Amidst debates on energy dependency and plans to build a second reactor at the Krsko Nuclear Power Plant, an energy expert has come out with the claim that Slovenia does not need nuclear energy but rather better electricity supplies. "Nuclear energy is an option, but the claim that it is necessary is inappropriate," Mihael Tomsic told Mladina.
Tomsic, who works at the Centre for Energy Efficiency at the research institute Jozef Stefan Institute, told the weekly that the 2004 National Energy Programme did not envisage any nuclear activities until 2020. This programme was drafted based on in-depth research and the nuclear option did not come up as a necessity.
Slovenia also needs to tackle nuclear waste and reach agreement with Croatia, which owns half of the Krsko N-plant. A new power plant should not be in exclusive Slovenian ownership, what is more, it should not be state owned, as it needs to be competitive, he said.
According to Tomsic, Slovenia (which gets 40% of its electricity from nuclear energy) could refrain from building a second reactor if it improved the use of water and biomass for energy generation. Wood could replace heating oil and gas for heat generation, and the saved fossil fuels could be used for power generation.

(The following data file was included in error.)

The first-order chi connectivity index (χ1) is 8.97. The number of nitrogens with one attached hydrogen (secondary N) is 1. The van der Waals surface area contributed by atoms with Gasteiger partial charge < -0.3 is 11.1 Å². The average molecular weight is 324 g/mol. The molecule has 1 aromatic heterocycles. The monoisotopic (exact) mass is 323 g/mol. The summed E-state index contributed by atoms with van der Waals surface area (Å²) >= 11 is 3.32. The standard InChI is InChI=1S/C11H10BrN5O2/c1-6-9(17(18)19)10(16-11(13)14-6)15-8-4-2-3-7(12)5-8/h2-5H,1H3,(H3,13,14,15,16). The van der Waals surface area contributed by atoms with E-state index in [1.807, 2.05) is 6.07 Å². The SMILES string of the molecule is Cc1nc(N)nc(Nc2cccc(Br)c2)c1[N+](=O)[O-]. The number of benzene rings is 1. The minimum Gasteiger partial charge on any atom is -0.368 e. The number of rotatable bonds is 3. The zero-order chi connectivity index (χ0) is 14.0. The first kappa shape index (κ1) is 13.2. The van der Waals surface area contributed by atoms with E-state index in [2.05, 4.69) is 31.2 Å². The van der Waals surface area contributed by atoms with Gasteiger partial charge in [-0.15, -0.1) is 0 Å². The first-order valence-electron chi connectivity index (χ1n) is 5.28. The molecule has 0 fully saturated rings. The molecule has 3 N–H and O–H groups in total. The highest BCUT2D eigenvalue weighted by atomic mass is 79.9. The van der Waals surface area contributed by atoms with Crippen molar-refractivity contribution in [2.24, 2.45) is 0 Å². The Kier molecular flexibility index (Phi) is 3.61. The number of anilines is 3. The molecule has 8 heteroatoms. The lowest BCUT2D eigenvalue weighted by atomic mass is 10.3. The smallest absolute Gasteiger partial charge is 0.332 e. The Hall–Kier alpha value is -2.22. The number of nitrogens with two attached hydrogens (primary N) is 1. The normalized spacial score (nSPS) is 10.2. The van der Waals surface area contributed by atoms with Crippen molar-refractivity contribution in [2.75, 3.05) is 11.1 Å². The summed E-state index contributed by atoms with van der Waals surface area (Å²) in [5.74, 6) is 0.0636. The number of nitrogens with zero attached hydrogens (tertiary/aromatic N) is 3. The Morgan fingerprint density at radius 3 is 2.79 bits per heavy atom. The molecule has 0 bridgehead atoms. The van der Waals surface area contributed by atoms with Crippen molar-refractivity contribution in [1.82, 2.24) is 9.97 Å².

Tomsic also finds absurd the idea that Slovenia could become an exporter of energy, considering the limited resources. "We could build a few nuclear plants and produce enormous amounts of energy, but why? There is nothing wrong if Slovenia permanently imports 10, 20 or even 30% of electricity…we can get it from all sides."
Tomsic was also critical of the privatisation of the energy sector, wondering how two state-owned companies would compete in the market. He believes the division has to do with the coal lobby from Velenje, which is backed by the utility HSE, and the lobby of Economy Minister Andrej Vizjak, who wants to develop the Posavje region around the Krsko N-plant.
It is problematic, he said, that the authorities are taking great investment decisions such as the construction of a sixth block of the Sostanj coal-fired plant. "This will cement the coal option for the next 40 years."